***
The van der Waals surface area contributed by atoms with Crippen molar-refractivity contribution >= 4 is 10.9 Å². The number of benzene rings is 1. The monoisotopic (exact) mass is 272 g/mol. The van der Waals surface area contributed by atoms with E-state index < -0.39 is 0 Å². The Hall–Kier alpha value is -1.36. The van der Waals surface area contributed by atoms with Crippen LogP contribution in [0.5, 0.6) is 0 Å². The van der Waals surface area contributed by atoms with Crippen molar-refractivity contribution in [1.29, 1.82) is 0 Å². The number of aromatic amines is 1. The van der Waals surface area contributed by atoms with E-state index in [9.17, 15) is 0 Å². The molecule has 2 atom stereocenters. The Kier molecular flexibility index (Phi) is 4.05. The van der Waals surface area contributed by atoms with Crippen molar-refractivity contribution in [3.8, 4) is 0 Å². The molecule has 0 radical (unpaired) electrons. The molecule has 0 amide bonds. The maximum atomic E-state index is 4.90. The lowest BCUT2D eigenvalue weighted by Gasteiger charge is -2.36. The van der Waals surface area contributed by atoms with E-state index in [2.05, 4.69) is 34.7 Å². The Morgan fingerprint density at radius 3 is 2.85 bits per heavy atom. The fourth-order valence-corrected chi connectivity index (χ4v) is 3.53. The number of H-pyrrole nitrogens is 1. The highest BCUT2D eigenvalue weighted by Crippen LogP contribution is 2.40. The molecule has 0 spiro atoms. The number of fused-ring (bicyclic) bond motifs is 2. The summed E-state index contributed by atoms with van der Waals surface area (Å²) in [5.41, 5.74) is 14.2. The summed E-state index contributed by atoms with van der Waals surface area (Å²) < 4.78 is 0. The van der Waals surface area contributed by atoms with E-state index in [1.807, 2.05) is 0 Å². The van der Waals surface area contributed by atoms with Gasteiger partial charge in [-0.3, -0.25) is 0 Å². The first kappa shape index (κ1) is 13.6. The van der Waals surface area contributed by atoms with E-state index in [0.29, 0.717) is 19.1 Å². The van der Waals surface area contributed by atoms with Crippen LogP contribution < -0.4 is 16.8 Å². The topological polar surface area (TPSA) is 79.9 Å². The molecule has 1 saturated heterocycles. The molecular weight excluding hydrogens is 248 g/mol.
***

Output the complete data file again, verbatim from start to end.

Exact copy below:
The van der Waals surface area contributed by atoms with Crippen molar-refractivity contribution >= 4 is 10.9 Å². The number of benzene rings is 1. The monoisotopic (exact) mass is 272 g/mol. The van der Waals surface area contributed by atoms with E-state index < -0.39 is 0 Å². The Hall–Kier alpha value is -1.36. The van der Waals surface area contributed by atoms with Crippen LogP contribution in [0.5, 0.6) is 0 Å². The van der Waals surface area contributed by atoms with Crippen molar-refractivity contribution in [1.29, 1.82) is 0 Å². The number of aromatic amines is 1. The van der Waals surface area contributed by atoms with E-state index in [9.17, 15) is 0 Å². The molecule has 2 atom stereocenters. The Kier molecular flexibility index (Phi) is 4.05. The van der Waals surface area contributed by atoms with Crippen molar-refractivity contribution in [3.8, 4) is 0 Å². The molecule has 0 radical (unpaired) electrons. The molecule has 0 amide bonds. The maximum atomic E-state index is 4.90. The lowest BCUT2D eigenvalue weighted by Gasteiger charge is -2.36. The van der Waals surface area contributed by atoms with E-state index in [2.05, 4.69) is 34.7 Å². The Morgan fingerprint density at radius 3 is 2.85 bits per heavy atom. The fourth-order valence-corrected chi connectivity index (χ4v) is 3.53. The number of H-pyrrole nitrogens is 1. The highest BCUT2D eigenvalue weighted by Crippen LogP contribution is 2.40. The molecule has 0 spiro atoms. The number of fused-ring (bicyclic) bond motifs is 2. The summed E-state index contributed by atoms with van der Waals surface area (Å²) in [5.41, 5.74) is 14.2. The summed E-state index contributed by atoms with van der Waals surface area (Å²) < 4.78 is 0. The van der Waals surface area contributed by atoms with E-state index in [1.807, 2.05) is 0 Å². The van der Waals surface area contributed by atoms with Gasteiger partial charge in [-0.3, -0.25) is 0 Å². The first kappa shape index (κ1) is 13.6. The van der Waals surface area contributed by atoms with E-state index in [0.29, 0.717) is 19.1 Å². The van der Waals surface area contributed by atoms with Crippen LogP contribution < -0.4 is 16.8 Å². The topological polar surface area (TPSA) is 79.9 Å². The molecule has 1 saturated heterocycles. The molecular weight excluding hydrogens is 248 g/mol.